There’s Michelin, Le Fooding, and the London-based World’s 50 Best Restaurants list. Now France’s Foreign Ministry—which increasingly utilises French gastronomy as a tool of international diplomacy—has unveiled La Liste, a ranking of the world’s 1000 “tables of exception.” The official launch ceremony will have a certain gravitas because it will be hosted by Minister Laurent Fabius at the Quai d’Orsay on December 17. Corporate sponsors like Moët Hennessy foot the bill (300,000 euros) for the project, instead of the French government.
A New York Times article entitled, “France Replies to World’s 50 Best Restaurants List With 1,000 of Its Own,” describes the impetus behind the venture:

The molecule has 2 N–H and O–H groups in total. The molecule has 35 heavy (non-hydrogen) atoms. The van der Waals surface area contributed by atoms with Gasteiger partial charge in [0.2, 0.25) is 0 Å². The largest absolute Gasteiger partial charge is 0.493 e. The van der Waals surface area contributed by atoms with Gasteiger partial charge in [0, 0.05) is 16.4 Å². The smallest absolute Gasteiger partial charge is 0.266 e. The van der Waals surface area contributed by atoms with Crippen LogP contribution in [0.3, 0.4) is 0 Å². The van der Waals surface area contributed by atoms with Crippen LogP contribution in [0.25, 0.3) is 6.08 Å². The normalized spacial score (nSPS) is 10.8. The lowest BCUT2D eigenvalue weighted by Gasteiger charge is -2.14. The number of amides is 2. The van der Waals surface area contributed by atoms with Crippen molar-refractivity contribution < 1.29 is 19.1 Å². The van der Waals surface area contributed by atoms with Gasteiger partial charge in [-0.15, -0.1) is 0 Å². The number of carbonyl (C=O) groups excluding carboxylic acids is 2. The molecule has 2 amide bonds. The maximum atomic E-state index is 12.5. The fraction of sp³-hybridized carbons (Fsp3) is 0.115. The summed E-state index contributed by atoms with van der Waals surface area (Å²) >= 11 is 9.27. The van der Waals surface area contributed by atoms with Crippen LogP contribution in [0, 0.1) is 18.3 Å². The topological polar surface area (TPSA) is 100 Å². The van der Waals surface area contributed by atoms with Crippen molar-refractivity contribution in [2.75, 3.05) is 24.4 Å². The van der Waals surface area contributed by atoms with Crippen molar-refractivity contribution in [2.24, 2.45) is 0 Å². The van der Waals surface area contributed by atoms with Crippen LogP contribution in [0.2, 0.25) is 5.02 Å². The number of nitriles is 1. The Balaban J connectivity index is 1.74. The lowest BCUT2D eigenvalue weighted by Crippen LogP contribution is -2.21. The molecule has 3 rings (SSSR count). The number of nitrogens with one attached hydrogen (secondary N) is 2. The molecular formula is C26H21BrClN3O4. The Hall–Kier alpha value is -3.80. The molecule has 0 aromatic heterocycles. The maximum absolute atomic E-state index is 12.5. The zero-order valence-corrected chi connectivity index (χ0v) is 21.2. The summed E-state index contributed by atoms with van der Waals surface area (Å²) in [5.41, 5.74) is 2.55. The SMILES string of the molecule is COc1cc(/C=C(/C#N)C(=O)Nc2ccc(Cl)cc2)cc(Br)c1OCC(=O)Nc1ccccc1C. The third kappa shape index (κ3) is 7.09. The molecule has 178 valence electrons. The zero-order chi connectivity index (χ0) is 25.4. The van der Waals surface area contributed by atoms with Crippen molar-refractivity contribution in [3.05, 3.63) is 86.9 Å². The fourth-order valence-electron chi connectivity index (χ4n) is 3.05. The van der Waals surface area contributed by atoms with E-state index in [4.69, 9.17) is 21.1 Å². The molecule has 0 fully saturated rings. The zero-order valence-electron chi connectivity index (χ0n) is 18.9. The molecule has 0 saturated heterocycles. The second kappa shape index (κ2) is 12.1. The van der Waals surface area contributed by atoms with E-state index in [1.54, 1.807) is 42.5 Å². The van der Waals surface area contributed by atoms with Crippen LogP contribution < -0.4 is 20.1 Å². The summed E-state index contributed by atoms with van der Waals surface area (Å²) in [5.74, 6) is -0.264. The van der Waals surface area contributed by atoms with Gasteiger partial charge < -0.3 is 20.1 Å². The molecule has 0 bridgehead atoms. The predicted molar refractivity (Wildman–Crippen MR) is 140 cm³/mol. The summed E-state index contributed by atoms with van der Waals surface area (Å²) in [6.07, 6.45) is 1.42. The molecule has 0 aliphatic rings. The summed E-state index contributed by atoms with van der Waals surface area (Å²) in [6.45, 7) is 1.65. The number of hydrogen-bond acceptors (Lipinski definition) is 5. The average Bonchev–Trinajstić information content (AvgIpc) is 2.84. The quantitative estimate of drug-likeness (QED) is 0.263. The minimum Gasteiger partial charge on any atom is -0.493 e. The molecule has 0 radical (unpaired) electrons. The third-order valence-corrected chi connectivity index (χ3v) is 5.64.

“La Liste is based on an algorithm named ciacco, the nickname of Dante’s gluttonous friend in “The Inferno,” and invented by Antoine Ribaut, a French-American computer systems architect. He drew on data from sources that included 200 food guides in 92 countries, such as Michelin, Gault & Millau and Zagat, and crowd-sourced sites like TripAdvisor and Opentable.
A committee of experts, among them Jean-Robert Pitte, a French food and wine historian and geographer, and the German food journalist Jörg Zipprick, defined the criteria, including the quality of food, ambience, wine and spirits lists and service.”
1. Restaurant de l’Hôtel de Ville, Crissier, Switzerland
2. Per Se, New York
3. Kyo Aji, Tokyo
4. Guy Savoy, Paris
5. Schauenstein, Fürstenau, Switzerland
6. El Celler de Can Roca, Girona, Spain
7. Kyubey, Tokyo
8. La Maison Troisgros, Roanne, France
9. Auberge du Vieux Puits, Fontjoncouse, France
10. Joël Robuchon, Yebisu Garden Place, Japan